The response rate was 100% (n= 450). The mean age of study participants was 27.5 +-4.3. The average height in inches was 61.8+-2.4. Pre-pregnancy weight in kilograms was 63+-13. The average Body Mass Index at third trimester was 30.5+-5.6. Additional maternal profile is given in Table-I. Almost 81.3% (n= 366) of the women had a family income of less than 50,000 Pakistan Rupees (equal to US $ 387.5 per month) (Table-II). Another 63% (n= 282) had a distant or close family member suffering from Diabetes Mellitus. A worrying 17.1% (n=77) claimed of having a history of congenital abnormalities running in the family (Table-II). The prevalence of depression among women seeking antenatal care during their last trimester according to Goldberg Depression Scale was 40.89% (n=184) (Fig.1). On the other hand, 30.4% (n=137), 8.67% (n=39) and 1.78% (n=8) suffered from mild, moderate and severe depression respectively.

Almost 24.4% 9 (n=110) of the women during their last trimester of pregnancy for the antenatal checkup admitted to suffer from passive smoking, whereas the association between passive smoking and antenatal depression in last trimester was highly significant (p<0.01). About 26.6% (n=120) had a family history of pre eclampsia and the association between family history of preeclampsia and antenatal depression was highly significant (p<0.05). Almost 16.8% (n=76) of the women had a family history of depression and the association was significant (p<0.05) (Table-II).

DISCUSSION

In a study conducted in Hyderabad, Sindh the frequency of depression during pregnancy (n=1.368) was found to be 18% using Aga Khan University Anxiety Depression Scale (AKUADS) at later half of second trimester.18 According to a study carried out in Punjab, prevalence of antenatal depression was 25%.19 In another descriptive cross sectional study conducted in District Chitral, the prevalence of depression was predicted to be 34% among 340 pregnant women.20 In 2007, a study from a tertiary care private hospital in Lahore assessed using Edinburgh Postnatal Depression Scale (EPDS) showed 42.7%(n=91) of women, scored above the cut-off for antenatal depression.21 The results correspond well with this study where the prevalence of depression among women seeking antenatal care during their last trimester according to Goldberg Depression Scale in Shalamar Hospital a private tertiary care institution of Lahore was 40.89% (n=184).

Passive smoking status was assessed by asking pregnant women if anyone in their house smokes around them during their current pregnancy if yes they were regarded as passive smoker? Passive smoking radically attributes to undesirable psychological wellbeing for women in antenatal phase, particularly due to their rigorous outcome of suicidal thoughts. Shu-Chuan Weng et al. in 2016 examined the association of exposure of passive smoking with suicidal thoughts, anxiety and depression in women from the first three months of pregnancy to the first month of puerperal phase in Taiwan and weighed against with women without antenatal passive smoking exposure. Exposure of passive smoking in pregnant women solitarily demonstrated elevated risks for suicidal thoughts in the second trimester (OR = 7.63; 95% CI = 3.25-17.93) and third trimester (OR = 4.03; 95% CI = 1.76-9.23).22 Women with exposure of passive smoking had a greater than before risk of depression (OR = 1.71; 95% CI = 1.27-2.29).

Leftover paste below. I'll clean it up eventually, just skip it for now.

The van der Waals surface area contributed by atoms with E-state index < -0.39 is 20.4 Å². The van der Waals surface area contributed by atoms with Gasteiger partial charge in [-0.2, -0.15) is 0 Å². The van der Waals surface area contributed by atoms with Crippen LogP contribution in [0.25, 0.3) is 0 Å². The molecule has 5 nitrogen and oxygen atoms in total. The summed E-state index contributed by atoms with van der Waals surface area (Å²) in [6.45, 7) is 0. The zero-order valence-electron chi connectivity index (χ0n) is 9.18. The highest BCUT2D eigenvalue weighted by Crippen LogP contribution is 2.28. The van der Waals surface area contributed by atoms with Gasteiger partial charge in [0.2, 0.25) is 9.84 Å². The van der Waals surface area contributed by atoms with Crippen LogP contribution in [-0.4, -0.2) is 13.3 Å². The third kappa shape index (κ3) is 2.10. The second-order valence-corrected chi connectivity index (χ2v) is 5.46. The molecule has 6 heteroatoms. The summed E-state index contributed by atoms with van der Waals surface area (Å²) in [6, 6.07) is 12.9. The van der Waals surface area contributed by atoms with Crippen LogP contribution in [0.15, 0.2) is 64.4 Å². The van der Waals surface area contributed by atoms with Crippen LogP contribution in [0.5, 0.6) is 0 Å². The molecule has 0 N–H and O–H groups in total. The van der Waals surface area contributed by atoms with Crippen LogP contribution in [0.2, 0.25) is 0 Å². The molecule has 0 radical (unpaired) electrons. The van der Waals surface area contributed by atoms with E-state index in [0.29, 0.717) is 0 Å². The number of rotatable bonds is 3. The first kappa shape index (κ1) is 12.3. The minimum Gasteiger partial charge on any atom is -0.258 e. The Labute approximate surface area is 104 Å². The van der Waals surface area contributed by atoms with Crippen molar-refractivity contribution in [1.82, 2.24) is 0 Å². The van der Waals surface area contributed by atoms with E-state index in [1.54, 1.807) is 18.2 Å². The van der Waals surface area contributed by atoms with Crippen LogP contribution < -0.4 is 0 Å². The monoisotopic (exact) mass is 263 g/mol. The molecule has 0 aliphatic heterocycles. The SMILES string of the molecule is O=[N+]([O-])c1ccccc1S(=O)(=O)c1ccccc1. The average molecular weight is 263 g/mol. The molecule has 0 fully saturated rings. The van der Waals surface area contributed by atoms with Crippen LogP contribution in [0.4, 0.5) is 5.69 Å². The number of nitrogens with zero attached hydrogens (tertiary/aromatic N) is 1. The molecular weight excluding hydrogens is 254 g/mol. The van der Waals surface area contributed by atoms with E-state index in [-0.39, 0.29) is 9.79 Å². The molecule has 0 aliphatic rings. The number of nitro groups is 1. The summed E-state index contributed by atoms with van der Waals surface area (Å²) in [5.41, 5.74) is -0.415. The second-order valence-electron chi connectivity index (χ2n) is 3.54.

The results correspond well with this study where authors found out the association between passive smoking and antenatal depression in last trimester as highly significant (p < 0.01). Al-Azri et al. (2016)carried out a cross-sectional study in Muscat, Oman on expectant Omani women greater and equal to 32 gestational weeks (n=959) attending primary care health center for scheduled regular antenatal care. It was established that antenatal depression was significantly associated with a positive history of depression among family members (p =0.019).23 The prevalence of family history of depression in our study was higher and almost 16.8% (n= 76) of the women had a family history of depression but the association was significant (p<0.05). Rong Hu et al. in 2015 evaluated twelve studies with self-reported screening tools on antenatal depression and the risk of preeclampsia.

Antenatal depression was significantly associated with both Caesarean delivery and preeclampsia (RR = 1.24; 95% CI, 1.14 - 1.35, and OR = 1.63, 95% CI, 1.32 - 2.02, respectively).24 Our study also evaluated that 26.6% (n= 120) had a family history of pre eclampsia and the association between family history of preeclampsia and antenatal depression was highly significant (p<0.05).

Limitations of the study: It included convenience non probability sampling method. This study has been conducted in a tertiary hospital and the women outside of this tertiary hospital could not be screened for antenatal depression and relevant associations could not be estimated. Goldberg depression scale is a screening not a diagnostic tool. Consequently to confirm any case of depression, referral to a psychiatric panel should be done. It has also not been derived that antenatal depression might or might not proceed as postnatal depression after delivery. Another drawback of the present investigation is that the evaluation of depression was made only once during pregnancy, raising the issue about whether symptoms changed altogether after pregnancy for betterment or worsened.

CONCLUSION

According to Goldberg Depression Scale, a significantly high percentage (41%) of women seeking antenatal care in their last trimester of pregnancy appearing in private tertiary care institution of Lahore suffered from Depression. The association between passive smoking and antenatal depression in last trimester was highly significant. Moreover, history of preeclampsia and family history of depression were also associated with antenatal depression.

Acknowledgments: The authors would like to thank the staff nurse Ms. Shahida Siddique, Radiology Assistant, Ayesha Tariq and Dr. Faisal Nadeem Khan, Consultant Radiologist for their help and assistance in this study.

Grand Support and Financial Disclosures: None.

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Publication:Pakistan Journal of Medical Sciences
Geographic Code:9PAKI
Date:Apr 30, 2019